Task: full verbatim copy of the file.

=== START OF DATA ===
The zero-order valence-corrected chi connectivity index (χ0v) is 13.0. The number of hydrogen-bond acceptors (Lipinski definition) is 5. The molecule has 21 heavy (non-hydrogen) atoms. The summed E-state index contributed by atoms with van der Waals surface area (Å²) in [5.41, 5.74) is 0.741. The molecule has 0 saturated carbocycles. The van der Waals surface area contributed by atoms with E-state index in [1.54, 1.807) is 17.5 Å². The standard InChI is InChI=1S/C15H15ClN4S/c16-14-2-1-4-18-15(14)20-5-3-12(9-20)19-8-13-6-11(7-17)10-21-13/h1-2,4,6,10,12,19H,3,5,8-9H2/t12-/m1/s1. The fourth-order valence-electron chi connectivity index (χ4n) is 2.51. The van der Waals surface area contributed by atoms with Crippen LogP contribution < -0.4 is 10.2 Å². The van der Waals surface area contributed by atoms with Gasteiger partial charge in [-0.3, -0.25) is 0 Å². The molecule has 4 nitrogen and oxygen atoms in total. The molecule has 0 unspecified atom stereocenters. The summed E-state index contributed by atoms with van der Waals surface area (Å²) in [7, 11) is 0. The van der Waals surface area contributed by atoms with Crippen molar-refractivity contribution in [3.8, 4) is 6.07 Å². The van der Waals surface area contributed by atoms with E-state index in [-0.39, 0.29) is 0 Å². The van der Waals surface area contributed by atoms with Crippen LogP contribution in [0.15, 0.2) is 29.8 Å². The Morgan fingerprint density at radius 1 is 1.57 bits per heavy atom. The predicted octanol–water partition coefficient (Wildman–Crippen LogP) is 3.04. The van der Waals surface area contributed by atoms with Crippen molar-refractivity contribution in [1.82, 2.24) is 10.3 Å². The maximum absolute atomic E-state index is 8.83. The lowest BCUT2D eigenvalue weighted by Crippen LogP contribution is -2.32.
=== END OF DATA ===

The zero-order valence-corrected chi connectivity index (χ0v) is 13.0. The number of hydrogen-bond acceptors (Lipinski definition) is 5. The molecule has 21 heavy (non-hydrogen) atoms. The summed E-state index contributed by atoms with van der Waals surface area (Å²) in [5.41, 5.74) is 0.741. The molecule has 0 saturated carbocycles. The van der Waals surface area contributed by atoms with E-state index in [1.54, 1.807) is 17.5 Å². The standard InChI is InChI=1S/C15H15ClN4S/c16-14-2-1-4-18-15(14)20-5-3-12(9-20)19-8-13-6-11(7-17)10-21-13/h1-2,4,6,10,12,19H,3,5,8-9H2/t12-/m1/s1. The fourth-order valence-electron chi connectivity index (χ4n) is 2.51. The van der Waals surface area contributed by atoms with Crippen LogP contribution < -0.4 is 10.2 Å². The van der Waals surface area contributed by atoms with Gasteiger partial charge in [-0.3, -0.25) is 0 Å². The molecule has 4 nitrogen and oxygen atoms in total. The molecule has 0 unspecified atom stereocenters. The summed E-state index contributed by atoms with van der Waals surface area (Å²) in [7, 11) is 0. The van der Waals surface area contributed by atoms with Crippen molar-refractivity contribution in [3.8, 4) is 6.07 Å². The van der Waals surface area contributed by atoms with E-state index in [-0.39, 0.29) is 0 Å². The van der Waals surface area contributed by atoms with Crippen LogP contribution in [0.15, 0.2) is 29.8 Å². The Morgan fingerprint density at radius 1 is 1.57 bits per heavy atom. The predicted octanol–water partition coefficient (Wildman–Crippen LogP) is 3.04. The van der Waals surface area contributed by atoms with Crippen molar-refractivity contribution in [1.82, 2.24) is 10.3 Å². The maximum absolute atomic E-state index is 8.83. The lowest BCUT2D eigenvalue weighted by Crippen LogP contribution is -2.32.